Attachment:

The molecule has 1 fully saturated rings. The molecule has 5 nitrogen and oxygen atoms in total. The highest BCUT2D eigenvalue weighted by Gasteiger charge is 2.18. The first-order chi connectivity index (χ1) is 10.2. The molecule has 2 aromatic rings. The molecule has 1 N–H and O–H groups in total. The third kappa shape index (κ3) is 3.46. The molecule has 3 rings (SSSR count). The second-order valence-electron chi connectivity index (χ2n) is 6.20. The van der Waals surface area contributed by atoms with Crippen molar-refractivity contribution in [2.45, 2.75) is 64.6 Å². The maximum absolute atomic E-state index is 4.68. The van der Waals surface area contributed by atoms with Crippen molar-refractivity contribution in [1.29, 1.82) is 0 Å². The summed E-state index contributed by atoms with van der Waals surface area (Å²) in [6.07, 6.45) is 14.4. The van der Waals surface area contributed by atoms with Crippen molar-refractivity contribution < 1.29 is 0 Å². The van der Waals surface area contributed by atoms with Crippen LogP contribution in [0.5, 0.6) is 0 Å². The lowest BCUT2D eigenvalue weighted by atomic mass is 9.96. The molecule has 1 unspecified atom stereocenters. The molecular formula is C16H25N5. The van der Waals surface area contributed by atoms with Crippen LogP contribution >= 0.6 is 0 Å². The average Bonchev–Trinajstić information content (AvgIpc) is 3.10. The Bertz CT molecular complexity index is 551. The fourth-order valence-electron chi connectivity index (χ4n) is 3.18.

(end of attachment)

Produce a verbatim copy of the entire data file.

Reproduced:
The molecule has 1 fully saturated rings. The molecule has 5 nitrogen and oxygen atoms in total. The highest BCUT2D eigenvalue weighted by Gasteiger charge is 2.18. The first-order chi connectivity index (χ1) is 10.2. The molecule has 2 aromatic rings. The molecule has 1 N–H and O–H groups in total. The third kappa shape index (κ3) is 3.46. The molecule has 3 rings (SSSR count). The second-order valence-electron chi connectivity index (χ2n) is 6.20. The van der Waals surface area contributed by atoms with Crippen molar-refractivity contribution in [2.45, 2.75) is 64.6 Å². The maximum absolute atomic E-state index is 4.68. The van der Waals surface area contributed by atoms with Crippen molar-refractivity contribution in [1.29, 1.82) is 0 Å². The summed E-state index contributed by atoms with van der Waals surface area (Å²) in [6.07, 6.45) is 14.4. The van der Waals surface area contributed by atoms with Crippen molar-refractivity contribution < 1.29 is 0 Å². The van der Waals surface area contributed by atoms with Crippen LogP contribution in [0.5, 0.6) is 0 Å². The lowest BCUT2D eigenvalue weighted by atomic mass is 9.96. The molecule has 1 unspecified atom stereocenters. The molecular formula is C16H25N5. The van der Waals surface area contributed by atoms with Crippen LogP contribution >= 0.6 is 0 Å². The average Bonchev–Trinajstić information content (AvgIpc) is 3.10. The Bertz CT molecular complexity index is 551. The fourth-order valence-electron chi connectivity index (χ4n) is 3.18.